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You are never too old to learn, and one of the thing that has opened my eyes  has been discovering the quality of astronomical images that can be produced by amateurs with very modest equipment. By using digital cameras and image processing software it's a realistic ambition to produce images that compare favourably with those produced by the world's biggest telescopes fifty years ago - right in your back yard!

This website does not showcase the best astronomical pictures on the internet! It's a selection of pictures I have taken myself with basic equipment and free software. Producing images like these below, or even better ones, is within your reach!

Most importantly, you don't have to spend a fortune. My first serious scope, mount and tripod cost £180 on Ebay. I spent £40 on a more solid tripod, and about £200 on various bits and pieces including books and an ancient Canon EOS DSLR and a seconhand Microsoft HD Webcam. The results shown before are  some of my best so far, and will be updated from time to time.

Perhaps the easiest target in the sky is the moon. You can get good pictures with any long or zoom lens, this is a 'stack' of six pictures taken with an ordinary bridge camera:

A Gibbous Moon photographed over thr Isle of Skye in near-poerfect seeing conditions

A gibbous moon photographed on the isle of Skye.

Follow the links below for introductions to some of the other things you can image in the night sky:

The Moon

The Sun

The Planets

Messier Objects

Star Clusters





Have a go!

I hope I have convinced you to have a go at photographing the night sky - these photos may not hold a candle to some of the work of professionals like Damian Peach or even dedicated amateurs, but I hope you are surprised what can be done with kit that has cost me well under £500.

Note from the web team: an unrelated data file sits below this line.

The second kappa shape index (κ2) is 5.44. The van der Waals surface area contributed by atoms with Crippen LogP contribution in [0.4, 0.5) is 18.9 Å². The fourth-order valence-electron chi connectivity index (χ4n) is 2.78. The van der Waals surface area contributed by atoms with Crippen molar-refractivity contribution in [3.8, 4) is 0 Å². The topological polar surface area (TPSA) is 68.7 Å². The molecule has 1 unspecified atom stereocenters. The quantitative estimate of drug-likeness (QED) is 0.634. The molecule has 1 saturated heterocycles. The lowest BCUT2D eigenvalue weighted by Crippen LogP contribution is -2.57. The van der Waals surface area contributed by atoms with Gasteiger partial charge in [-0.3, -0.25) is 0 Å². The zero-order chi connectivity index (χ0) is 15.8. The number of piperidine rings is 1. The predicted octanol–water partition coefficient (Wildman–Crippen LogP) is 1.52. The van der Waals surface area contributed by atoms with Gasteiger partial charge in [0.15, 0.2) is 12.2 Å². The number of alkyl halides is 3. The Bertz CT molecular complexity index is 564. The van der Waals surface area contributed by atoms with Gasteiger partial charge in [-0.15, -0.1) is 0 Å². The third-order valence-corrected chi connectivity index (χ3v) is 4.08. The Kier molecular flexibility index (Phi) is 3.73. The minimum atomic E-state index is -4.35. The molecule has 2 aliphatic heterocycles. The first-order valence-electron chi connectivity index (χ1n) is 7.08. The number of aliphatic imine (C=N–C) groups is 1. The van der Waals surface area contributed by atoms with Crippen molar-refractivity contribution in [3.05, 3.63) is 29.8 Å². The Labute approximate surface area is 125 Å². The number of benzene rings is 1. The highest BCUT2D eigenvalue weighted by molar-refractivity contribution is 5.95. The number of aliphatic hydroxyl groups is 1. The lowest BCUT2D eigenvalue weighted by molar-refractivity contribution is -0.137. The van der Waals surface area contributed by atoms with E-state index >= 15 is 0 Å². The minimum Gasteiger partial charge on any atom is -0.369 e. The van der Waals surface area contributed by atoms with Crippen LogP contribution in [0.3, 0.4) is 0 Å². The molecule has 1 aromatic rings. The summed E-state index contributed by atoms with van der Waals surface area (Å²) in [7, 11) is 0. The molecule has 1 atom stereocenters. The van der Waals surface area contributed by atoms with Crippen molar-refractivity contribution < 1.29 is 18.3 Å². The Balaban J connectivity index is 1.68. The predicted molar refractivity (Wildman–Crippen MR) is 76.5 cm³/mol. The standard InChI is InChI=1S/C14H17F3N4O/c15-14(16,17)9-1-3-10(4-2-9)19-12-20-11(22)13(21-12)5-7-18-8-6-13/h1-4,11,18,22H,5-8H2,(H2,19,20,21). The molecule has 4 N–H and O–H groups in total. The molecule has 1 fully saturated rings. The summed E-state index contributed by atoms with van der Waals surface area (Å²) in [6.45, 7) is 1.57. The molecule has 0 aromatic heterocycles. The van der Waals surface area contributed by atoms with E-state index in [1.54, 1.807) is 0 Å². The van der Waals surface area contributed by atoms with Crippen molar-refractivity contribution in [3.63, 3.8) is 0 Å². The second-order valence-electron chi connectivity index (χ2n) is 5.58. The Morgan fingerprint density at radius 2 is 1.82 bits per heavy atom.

There are lots of places to find out more on line, but perhaps the easiest place to start is the StargazersLounge webiste.

As well as the subjects covered above there are all sorts of other things to look out for - comets, asteroids, meteors, aurorae, noctilucent clouds and various metereological effects such as sundogs and lunar halos. And sometimes there are just picturesque events such as this near conjunction of the Moon and Venus.

Conjunction of Moon and Venus seen ona slightly misty night, with teh moon partly behind trees

A Conjunction of Moon and Venus


M86 is a large elliptical galaxy in Markarian's Chain. It has a large blue-shift indicating it is heading towards Earth, although it is on the far side of the Virgo Cluster. Like many other large ellipticals it has many companion globular clusters, over 2,500.


M86 and other nearby members of Markarian's Chain

M85 is one of the outliers of the Virgo cluster of galaxies. Despite its simple appearance, detail studies have revealed it has a complex structure. Close to it lies the spiral galaxy NGC4394, which is assumed to be a companion galaxy of M85.

M85 L

M85 and NGC 4394

M84 is one of the bright objects in the Markarian's Chain of galaxies in the Virgo Cluster. It is a giant elliptical galaxy and the Hubble Space Telescope has detected two relativistic jets of matter emanating from its core at near light-speed - see M87 for an image of a relatavistic jet.


M87 elliptical galaxy

M82 is an exceptionally bright 'starburst' galaxy in Ursa Major. It lies close to Bode's Galaxy, M81. Observations in infra-red show that it is an edge on spiral galaxy. Narrowband Hydrogen alpha images show perpendicular bright tarils of Ha leading from the core, only faintly visible in the image below.

M82 L

M82 the Cigar Galaxy

Bode's Galaxy or Bode's Nebula is about half the size of the Milky Way, but being relatively close it appears large and is well studied. It is a 'grand design spiral' with a large, bright core.


M81, Bode's Galaxy